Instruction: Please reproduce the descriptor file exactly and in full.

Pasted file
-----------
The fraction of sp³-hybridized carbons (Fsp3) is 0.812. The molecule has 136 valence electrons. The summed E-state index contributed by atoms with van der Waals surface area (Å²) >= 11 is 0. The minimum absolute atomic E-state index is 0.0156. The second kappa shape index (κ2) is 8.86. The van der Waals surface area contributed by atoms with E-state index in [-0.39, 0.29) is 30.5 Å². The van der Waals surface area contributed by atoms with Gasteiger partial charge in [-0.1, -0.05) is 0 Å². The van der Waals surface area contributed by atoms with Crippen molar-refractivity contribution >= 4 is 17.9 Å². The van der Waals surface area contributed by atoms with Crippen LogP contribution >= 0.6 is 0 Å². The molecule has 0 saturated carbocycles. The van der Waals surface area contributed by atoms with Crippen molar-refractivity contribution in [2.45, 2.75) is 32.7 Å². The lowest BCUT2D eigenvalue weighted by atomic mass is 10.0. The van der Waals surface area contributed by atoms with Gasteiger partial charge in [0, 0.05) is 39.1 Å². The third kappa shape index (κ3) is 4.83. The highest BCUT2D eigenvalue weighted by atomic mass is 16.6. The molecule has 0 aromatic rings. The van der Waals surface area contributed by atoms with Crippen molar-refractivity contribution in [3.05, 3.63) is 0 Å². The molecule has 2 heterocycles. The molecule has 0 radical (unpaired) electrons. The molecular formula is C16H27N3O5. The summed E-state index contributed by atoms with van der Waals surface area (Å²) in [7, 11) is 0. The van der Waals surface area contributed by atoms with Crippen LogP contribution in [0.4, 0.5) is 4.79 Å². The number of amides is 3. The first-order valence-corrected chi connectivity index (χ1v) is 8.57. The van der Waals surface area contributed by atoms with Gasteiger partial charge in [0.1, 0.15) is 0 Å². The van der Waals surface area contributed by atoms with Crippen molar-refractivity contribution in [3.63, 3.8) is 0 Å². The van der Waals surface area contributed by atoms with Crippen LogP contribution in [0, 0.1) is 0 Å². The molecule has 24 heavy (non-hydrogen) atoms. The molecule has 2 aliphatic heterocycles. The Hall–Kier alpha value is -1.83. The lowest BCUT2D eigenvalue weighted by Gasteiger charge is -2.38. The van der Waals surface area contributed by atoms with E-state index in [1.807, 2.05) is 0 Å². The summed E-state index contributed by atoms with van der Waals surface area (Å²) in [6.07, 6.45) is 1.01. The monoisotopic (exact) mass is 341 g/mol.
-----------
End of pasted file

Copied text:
The fraction of sp³-hybridized carbons (Fsp3) is 0.812. The molecule has 136 valence electrons. The summed E-state index contributed by atoms with van der Waals surface area (Å²) >= 11 is 0. The minimum absolute atomic E-state index is 0.0156. The second kappa shape index (κ2) is 8.86. The van der Waals surface area contributed by atoms with E-state index in [-0.39, 0.29) is 30.5 Å². The van der Waals surface area contributed by atoms with Gasteiger partial charge in [-0.1, -0.05) is 0 Å². The van der Waals surface area contributed by atoms with Crippen molar-refractivity contribution >= 4 is 17.9 Å². The van der Waals surface area contributed by atoms with Crippen LogP contribution >= 0.6 is 0 Å². The molecule has 0 saturated carbocycles. The van der Waals surface area contributed by atoms with Crippen molar-refractivity contribution in [2.45, 2.75) is 32.7 Å². The lowest BCUT2D eigenvalue weighted by atomic mass is 10.0. The van der Waals surface area contributed by atoms with Gasteiger partial charge in [0, 0.05) is 39.1 Å². The third kappa shape index (κ3) is 4.83. The highest BCUT2D eigenvalue weighted by atomic mass is 16.6. The molecule has 0 aromatic rings. The van der Waals surface area contributed by atoms with Crippen molar-refractivity contribution in [3.05, 3.63) is 0 Å². The molecule has 2 heterocycles. The molecule has 0 radical (unpaired) electrons. The molecular formula is C16H27N3O5. The summed E-state index contributed by atoms with van der Waals surface area (Å²) in [7, 11) is 0. The van der Waals surface area contributed by atoms with Crippen LogP contribution in [0.4, 0.5) is 4.79 Å². The number of amides is 3. The first-order valence-corrected chi connectivity index (χ1v) is 8.57. The van der Waals surface area contributed by atoms with Gasteiger partial charge in [0.1, 0.15) is 0 Å². The van der Waals surface area contributed by atoms with Crippen molar-refractivity contribution in [3.63, 3.8) is 0 Å². The van der Waals surface area contributed by atoms with Crippen LogP contribution in [0, 0.1) is 0 Å². The molecule has 24 heavy (non-hydrogen) atoms. The molecule has 2 aliphatic heterocycles. The Hall–Kier alpha value is -1.83. The lowest BCUT2D eigenvalue weighted by Gasteiger charge is -2.38. The van der Waals surface area contributed by atoms with E-state index in [1.807, 2.05) is 0 Å². The summed E-state index contributed by atoms with van der Waals surface area (Å²) in [6.07, 6.45) is 1.01. The monoisotopic (exact) mass is 341 g/mol.